Month: November 2011

Place Names

Nearly all information for this article was taken from Die Ortsname der Oberlausitz (Place Names of Upper Lusatia) by Jan Meschang. (Please note that throughout this article the German Umlaut is used.  This simply means that quite often the diacritical mark (“) appears over the vowels a, o and u to indicate umlauts.  It would …

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What’s in a Name

Besides written records, onomastics ( the science and study of the origins and forms of proper names of persons and places)  may be used to study and interpret the historical, linguistic and cultural development of an area.  Slavic tribes living in isolation fostered dialects, whose particularisms were reflected in names.  As tribes moved to new …

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Hill-Forts

Archaeological discoveries in Lusatia and surrounding territory have produced many artifacts and much valuable information of the early Sorbian tribes and their culture.  It appears certain that additional discoveries will yield many more artifacts and information.  Sites of old medieval fortifications appear to have the greatest potential. Prior to the Frankish conflicts the Sorbian tribes …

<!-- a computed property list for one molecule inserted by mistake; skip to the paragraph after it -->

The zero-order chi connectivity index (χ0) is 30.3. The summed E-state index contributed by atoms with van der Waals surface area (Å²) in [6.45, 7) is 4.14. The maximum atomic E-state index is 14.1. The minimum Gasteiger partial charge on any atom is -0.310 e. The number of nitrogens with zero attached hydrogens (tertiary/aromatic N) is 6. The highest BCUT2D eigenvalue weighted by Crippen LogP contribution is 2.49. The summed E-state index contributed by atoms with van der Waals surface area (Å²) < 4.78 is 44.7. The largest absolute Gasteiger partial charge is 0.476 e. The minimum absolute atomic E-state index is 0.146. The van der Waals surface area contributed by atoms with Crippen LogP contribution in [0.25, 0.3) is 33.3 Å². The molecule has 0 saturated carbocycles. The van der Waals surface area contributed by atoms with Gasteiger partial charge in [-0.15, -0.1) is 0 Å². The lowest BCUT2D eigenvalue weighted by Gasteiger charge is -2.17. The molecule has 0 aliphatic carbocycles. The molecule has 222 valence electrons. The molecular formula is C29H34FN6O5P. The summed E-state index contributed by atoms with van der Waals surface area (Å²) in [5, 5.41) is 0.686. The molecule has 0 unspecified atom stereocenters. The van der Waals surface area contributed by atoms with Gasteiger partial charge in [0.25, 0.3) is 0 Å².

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The Manorial System

The villages in which our ancestors lived in Lusatia were sites of manors.  These manors, or landed-estates, were in possession of noblemen for many generations. The manorial system in Lusatia began as soon as the Sorbs lost their independence.  Armed attacks against the Sorbs started in 806 under Charles the Great (Charlemagne) of the Franks …

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The Sorbs (Wends)

The Sorbs, as they always wanted to be called, or Wends, as the Germans, called them, descended from the Slavs.  Numerically, the Slavs are the largest linguistic group in Europe, numbering some two hundred million people.  The geographical origin of the Slavs has always been problematic.  Their history pre-dates the Christian era.  Roman historians, Pliny …

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Tante Hohle

As a child I remember Uncle Adolph Hohle from Houston and his next door neighbor and half-brother Ernest Bamsch, coming to visit their respective half and step-brother, C. B. (Ben) Hohle (my father), the son of Maria nee Bamsch Hohle at The Grove, Texas. On numerous of these summer visits they would bring along their …

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